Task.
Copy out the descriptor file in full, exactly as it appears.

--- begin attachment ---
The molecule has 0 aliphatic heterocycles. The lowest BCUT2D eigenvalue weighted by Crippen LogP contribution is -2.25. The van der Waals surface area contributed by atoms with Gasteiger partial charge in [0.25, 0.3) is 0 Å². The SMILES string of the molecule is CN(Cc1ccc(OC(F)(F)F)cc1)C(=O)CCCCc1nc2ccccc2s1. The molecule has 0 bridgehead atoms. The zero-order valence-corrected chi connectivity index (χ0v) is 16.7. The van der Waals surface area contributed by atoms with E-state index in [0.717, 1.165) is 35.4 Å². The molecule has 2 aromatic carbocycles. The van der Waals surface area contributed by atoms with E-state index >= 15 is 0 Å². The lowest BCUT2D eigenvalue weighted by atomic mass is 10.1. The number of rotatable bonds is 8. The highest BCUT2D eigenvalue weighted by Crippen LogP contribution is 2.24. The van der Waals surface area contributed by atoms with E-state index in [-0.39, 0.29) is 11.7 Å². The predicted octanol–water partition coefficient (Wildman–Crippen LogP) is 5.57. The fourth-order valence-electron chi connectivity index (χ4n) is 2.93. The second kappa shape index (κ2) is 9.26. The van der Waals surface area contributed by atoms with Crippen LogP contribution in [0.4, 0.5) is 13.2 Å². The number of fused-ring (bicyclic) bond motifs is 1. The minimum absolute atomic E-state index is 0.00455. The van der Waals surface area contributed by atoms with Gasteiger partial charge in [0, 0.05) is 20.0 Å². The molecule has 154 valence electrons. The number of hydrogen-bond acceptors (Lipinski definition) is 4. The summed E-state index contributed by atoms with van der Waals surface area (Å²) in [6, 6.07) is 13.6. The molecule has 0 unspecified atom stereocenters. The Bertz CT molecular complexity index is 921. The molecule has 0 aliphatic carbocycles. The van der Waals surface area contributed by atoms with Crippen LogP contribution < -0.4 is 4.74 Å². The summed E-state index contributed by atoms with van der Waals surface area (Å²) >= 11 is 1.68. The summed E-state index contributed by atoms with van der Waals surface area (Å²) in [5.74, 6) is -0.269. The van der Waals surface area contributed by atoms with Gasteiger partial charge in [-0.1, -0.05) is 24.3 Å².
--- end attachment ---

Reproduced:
The molecule has 0 aliphatic heterocycles. The lowest BCUT2D eigenvalue weighted by Crippen LogP contribution is -2.25. The van der Waals surface area contributed by atoms with Gasteiger partial charge in [0.25, 0.3) is 0 Å². The SMILES string of the molecule is CN(Cc1ccc(OC(F)(F)F)cc1)C(=O)CCCCc1nc2ccccc2s1. The molecule has 0 bridgehead atoms. The zero-order valence-corrected chi connectivity index (χ0v) is 16.7. The van der Waals surface area contributed by atoms with E-state index in [0.717, 1.165) is 35.4 Å². The molecule has 2 aromatic carbocycles. The van der Waals surface area contributed by atoms with E-state index >= 15 is 0 Å². The lowest BCUT2D eigenvalue weighted by atomic mass is 10.1. The number of rotatable bonds is 8. The highest BCUT2D eigenvalue weighted by Crippen LogP contribution is 2.24. The van der Waals surface area contributed by atoms with E-state index in [-0.39, 0.29) is 11.7 Å². The predicted octanol–water partition coefficient (Wildman–Crippen LogP) is 5.57. The fourth-order valence-electron chi connectivity index (χ4n) is 2.93. The second kappa shape index (κ2) is 9.26. The van der Waals surface area contributed by atoms with Crippen LogP contribution in [0.4, 0.5) is 13.2 Å². The number of fused-ring (bicyclic) bond motifs is 1. The minimum absolute atomic E-state index is 0.00455. The van der Waals surface area contributed by atoms with Gasteiger partial charge in [0, 0.05) is 20.0 Å². The molecule has 154 valence electrons. The number of hydrogen-bond acceptors (Lipinski definition) is 4. The summed E-state index contributed by atoms with van der Waals surface area (Å²) in [6, 6.07) is 13.6. The molecule has 0 unspecified atom stereocenters. The Bertz CT molecular complexity index is 921. The molecule has 0 aliphatic carbocycles. The van der Waals surface area contributed by atoms with Crippen LogP contribution < -0.4 is 4.74 Å². The summed E-state index contributed by atoms with van der Waals surface area (Å²) >= 11 is 1.68. The summed E-state index contributed by atoms with van der Waals surface area (Å²) in [5.74, 6) is -0.269. The van der Waals surface area contributed by atoms with Gasteiger partial charge in [-0.1, -0.05) is 24.3 Å².